Research Studies at UOC
A chronic disease is a disease that is long-lasting or recurrent. Examples of chronic diseases include inflammatory bowel disease, rheumatoid arthritis, type 1 diabetes, gout, asthma, autoimmune hepatitis, ankylosing spondylitis.
First-degree relatives of patients who develop coronary heart disease at a young age have twice the heart disease risk because of shared lifestyle risk factors and genetic predisposition.
There is a major disparity between Maori and non-Maori in cardiovascular mortality, and currently the available data on cardiovascular disease in Maori has mostly been obtained from mortality (death rates) or hospital statistics.
The NZFBCS has the key goal of better understanding DNA sequence changes in genes that alter the risk of developing breast cancer through cutting-edge research with cancer experts from around the world.
Gene testing is a powerful tool to assist clinicians in deciding the best approach for managing children and family members who may be predisposed to retinoblastoma.
A rheumatoid arthritis (RA) specific smoking cessation programme has been developed based on research undertaken by Pip Aimer from the Department of Medicine.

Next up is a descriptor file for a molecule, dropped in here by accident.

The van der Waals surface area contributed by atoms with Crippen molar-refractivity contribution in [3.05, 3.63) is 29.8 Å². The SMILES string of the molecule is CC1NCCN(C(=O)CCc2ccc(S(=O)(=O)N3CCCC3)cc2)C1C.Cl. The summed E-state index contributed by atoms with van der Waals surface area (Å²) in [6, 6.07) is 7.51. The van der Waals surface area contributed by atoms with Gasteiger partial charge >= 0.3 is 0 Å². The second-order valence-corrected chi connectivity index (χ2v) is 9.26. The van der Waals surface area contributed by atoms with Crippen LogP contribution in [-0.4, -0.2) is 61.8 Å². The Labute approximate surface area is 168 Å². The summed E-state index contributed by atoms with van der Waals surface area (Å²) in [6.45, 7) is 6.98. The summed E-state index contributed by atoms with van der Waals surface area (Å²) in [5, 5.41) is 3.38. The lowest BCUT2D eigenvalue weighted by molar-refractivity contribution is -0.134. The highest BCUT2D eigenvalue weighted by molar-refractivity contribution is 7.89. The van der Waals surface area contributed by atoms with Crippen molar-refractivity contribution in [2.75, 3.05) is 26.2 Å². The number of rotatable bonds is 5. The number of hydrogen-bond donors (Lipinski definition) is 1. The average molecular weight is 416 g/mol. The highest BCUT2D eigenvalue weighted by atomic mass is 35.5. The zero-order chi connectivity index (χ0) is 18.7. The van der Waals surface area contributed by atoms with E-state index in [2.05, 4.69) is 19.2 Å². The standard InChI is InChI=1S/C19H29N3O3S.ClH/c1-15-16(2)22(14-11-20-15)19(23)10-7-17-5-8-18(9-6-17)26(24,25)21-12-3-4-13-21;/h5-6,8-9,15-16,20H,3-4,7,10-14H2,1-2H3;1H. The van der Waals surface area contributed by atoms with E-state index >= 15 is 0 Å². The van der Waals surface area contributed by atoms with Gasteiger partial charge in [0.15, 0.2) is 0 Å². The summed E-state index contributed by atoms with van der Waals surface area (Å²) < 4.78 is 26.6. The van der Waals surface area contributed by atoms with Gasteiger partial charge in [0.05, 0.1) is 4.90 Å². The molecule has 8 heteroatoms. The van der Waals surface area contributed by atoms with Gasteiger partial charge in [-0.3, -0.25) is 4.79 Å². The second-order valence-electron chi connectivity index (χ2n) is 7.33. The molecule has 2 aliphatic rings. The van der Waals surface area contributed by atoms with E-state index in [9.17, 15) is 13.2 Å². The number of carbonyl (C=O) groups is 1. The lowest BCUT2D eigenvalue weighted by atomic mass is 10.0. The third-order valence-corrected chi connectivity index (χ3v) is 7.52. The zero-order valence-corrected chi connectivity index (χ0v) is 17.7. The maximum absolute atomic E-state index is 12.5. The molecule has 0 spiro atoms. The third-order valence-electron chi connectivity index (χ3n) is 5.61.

This programme is currently being piloted in patients with RA with the help of Arthritis NZ.
Many mental and neuropsychological developmental disorders tend to run in families. Having an affected member also often impacts on the family.
We plan to get a better understanding of families with mental and neuropsychological developmental disorders by focusing on heritable traits, personality, and cognitive and psychosocial functioning.
VIDARIS is a double blind randomised placebo controlled trial investigating the effect of vitamin D supplementation on the incidence and/or severity of acute respiratory infections-colds and flu in adults.
We invite you to take part in a study investigating the uptake of vitamin C from kiwifruit compared with a vitamin C supplement.
You are invited to take part in the study if you are a non-smoking male aged 18 – 30 years, with a low fruit and vegetable diet, and are not taking any regular medications or vitamin C containing supplements.
We require male students aged 18-35 years who currently reside in Christchurch to participate in a study investigating blood plasma vitamin C levels.